Department News

CYANOBACTERIAL HARMFUL algal blooms (CHABs) are increasing in severity on a worldwide basis. Combining nutrientsource control with post-bloom control is currently considered the best strategy for dealing with CHABs (1). However, huge investments in this strategy have proven ineffective in China, as demonstrated by yet another massive bloom last summer in Lake Tai despite over 100 billion RMB (more than US$16.25 billion) invested since 2007 (2).

For graduate students juggling research, writing and teaching, finding time to get job experience can be tough. To help students get a leg up, the Department of English Language and Literature have another option in the curriculum: internships.

Queen's University is developing a new Masters degree program focused on Earth and Energy Resources Leadership. This program is designed for working professionals to enhance the skill sets needed to make sound, effective project decisions while responsibly managing trade-offs due to the uncertainty and complexity inherent in natural resource development.

QSR Prof James Miller will give three lectures in California this month about his research on religion, culture and nature in contemporary China.

A Canadian leader in bullying prevention, Queen’s University researcher Wendy Craig was honoured today with the Social Sciences and Humanities Research Council of Canada’s Impact Award.  

The awards are designed to build on and sustain Canada’s research-based knowledge culture in the social sciences and humanities. The awards recognize outstanding researchers and celebrate their achievements in research, research training, knowledge mobilization and outreach activities.

Students in RELS 227 Religions of Native People discussed the plight of aboriginal women and girls when Kingston and Islands MPP Sophie Kiwala visited their class on November 12th.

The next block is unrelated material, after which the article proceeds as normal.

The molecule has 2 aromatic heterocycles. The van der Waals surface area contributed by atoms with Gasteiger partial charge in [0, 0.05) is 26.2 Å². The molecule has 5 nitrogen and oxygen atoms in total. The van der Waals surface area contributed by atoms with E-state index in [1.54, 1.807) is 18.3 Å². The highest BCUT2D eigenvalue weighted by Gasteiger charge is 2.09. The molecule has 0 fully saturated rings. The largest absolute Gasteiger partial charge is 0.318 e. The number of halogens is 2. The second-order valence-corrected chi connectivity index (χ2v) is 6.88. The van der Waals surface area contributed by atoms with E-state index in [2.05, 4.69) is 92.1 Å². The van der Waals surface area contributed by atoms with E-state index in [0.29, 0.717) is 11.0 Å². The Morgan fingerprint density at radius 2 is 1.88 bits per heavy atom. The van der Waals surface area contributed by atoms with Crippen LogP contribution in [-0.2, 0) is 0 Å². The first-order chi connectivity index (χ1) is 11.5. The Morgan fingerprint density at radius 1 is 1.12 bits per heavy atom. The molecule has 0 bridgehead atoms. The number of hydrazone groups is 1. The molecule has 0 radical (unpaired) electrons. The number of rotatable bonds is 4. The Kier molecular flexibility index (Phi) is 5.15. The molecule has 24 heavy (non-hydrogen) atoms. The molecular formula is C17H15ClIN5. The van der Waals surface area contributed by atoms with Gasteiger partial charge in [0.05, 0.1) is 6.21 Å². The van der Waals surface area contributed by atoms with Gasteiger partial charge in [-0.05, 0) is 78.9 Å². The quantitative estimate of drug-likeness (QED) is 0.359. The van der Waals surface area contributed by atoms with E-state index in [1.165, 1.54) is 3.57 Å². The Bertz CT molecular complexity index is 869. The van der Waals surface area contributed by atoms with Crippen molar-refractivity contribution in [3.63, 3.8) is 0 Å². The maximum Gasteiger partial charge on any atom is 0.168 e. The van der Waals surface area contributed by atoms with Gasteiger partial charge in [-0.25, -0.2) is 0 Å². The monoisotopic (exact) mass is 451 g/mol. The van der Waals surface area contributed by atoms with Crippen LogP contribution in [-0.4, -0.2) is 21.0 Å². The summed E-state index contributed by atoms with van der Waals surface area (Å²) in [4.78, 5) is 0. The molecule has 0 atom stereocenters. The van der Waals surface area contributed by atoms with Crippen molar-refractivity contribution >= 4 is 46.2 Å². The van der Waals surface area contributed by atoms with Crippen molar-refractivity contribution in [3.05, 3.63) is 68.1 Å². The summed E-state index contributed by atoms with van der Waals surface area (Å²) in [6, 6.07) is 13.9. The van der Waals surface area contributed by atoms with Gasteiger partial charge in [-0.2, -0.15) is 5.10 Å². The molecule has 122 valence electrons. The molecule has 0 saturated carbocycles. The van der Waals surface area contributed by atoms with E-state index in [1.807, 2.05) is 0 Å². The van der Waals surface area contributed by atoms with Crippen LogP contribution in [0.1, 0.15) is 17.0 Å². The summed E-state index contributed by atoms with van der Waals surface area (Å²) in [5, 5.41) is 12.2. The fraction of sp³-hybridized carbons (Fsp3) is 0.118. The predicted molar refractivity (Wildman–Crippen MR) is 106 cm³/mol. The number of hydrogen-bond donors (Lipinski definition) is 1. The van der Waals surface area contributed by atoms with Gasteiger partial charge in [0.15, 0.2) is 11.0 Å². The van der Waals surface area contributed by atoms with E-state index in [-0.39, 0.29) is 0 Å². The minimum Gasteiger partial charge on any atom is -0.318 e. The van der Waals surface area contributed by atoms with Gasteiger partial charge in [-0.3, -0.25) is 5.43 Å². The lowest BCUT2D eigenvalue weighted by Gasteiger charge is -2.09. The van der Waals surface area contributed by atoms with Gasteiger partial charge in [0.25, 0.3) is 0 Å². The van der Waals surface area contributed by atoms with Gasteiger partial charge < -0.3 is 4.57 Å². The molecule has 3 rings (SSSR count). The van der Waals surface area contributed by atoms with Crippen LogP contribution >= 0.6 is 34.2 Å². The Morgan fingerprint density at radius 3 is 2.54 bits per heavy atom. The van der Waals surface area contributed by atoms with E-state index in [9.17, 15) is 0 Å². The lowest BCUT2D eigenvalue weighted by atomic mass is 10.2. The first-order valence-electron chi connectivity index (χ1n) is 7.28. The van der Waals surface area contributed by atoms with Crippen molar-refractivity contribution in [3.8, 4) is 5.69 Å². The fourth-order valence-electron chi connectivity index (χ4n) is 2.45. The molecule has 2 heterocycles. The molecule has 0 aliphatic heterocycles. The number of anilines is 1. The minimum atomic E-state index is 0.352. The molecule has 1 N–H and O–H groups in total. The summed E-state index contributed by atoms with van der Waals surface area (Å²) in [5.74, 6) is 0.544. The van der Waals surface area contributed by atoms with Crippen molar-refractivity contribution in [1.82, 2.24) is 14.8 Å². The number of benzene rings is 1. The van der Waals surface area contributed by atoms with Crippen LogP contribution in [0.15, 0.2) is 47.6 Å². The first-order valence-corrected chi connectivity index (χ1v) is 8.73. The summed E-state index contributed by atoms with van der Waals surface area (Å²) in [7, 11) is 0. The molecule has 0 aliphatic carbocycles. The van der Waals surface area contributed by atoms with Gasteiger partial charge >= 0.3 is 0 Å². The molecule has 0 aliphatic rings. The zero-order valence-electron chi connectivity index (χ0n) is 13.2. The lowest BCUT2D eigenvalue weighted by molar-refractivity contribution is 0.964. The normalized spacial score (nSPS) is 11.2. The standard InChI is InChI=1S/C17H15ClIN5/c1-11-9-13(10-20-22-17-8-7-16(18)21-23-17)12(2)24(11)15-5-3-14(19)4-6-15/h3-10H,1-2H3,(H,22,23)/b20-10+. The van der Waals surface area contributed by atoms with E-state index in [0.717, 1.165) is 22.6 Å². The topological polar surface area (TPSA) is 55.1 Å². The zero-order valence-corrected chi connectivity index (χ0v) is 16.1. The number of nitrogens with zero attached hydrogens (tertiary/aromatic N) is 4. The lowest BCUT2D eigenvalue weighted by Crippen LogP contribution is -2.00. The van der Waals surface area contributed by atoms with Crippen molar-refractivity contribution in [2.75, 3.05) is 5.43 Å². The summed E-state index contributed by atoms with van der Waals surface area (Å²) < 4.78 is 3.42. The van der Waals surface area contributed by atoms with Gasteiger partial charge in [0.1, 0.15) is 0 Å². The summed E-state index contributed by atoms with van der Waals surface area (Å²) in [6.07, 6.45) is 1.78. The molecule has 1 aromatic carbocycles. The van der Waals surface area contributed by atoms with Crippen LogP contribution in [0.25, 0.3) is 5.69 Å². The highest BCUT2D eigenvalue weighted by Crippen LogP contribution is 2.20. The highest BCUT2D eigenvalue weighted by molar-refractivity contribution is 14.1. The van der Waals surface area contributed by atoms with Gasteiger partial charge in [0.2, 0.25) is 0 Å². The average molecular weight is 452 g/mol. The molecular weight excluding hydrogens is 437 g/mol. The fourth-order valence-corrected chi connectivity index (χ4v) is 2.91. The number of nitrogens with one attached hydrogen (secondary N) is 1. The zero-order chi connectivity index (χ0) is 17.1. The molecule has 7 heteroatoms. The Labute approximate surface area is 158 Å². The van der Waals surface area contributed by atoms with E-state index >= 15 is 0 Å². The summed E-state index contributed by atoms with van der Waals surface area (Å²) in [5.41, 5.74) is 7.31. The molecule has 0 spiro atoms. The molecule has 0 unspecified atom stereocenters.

Kiwala spoke about the need for a national public inquiry into missing and murdered Canadian aboriginal women and girls.

Instructor Jason Kelly reported that the students were very engaged and motivated by the talk.

ONE CULTURE, or THE COMMONALITIES AND DIFFERENCES BETWEEN THE ARTS AND THE SCIENCES

The claim of a rift between scientists and technologists on one hand, and humanists
on the other, is criticized on several grounds. Using examples from chemistry, poetry,
painting and ceramics a case is made for an underlying unity of science and the arts.
The common elements of these human activities are creation with craftsmanship,
concisely communicated, in a cross-cultural and altruistic way, with aesthetics figuring

Queen’s students got an inside view of all the Isabel Bader Centre for the Performing Arts (also known as “the Isabel”) has to offer on Saturday during a special open house.

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We made the list created by the Huffington Post!

Yoga in India and the West -- A class that surveys the history and philosophy of yoga in India and the West.

Women actually might be more turned on by visual stimuli than men, they're just less likely to talk about it. Meredith Chivers, a researcher and professor at Queen's University, researched men and women's responses to erotic material, and found that women respond physically to a wider range of erotic imagery.

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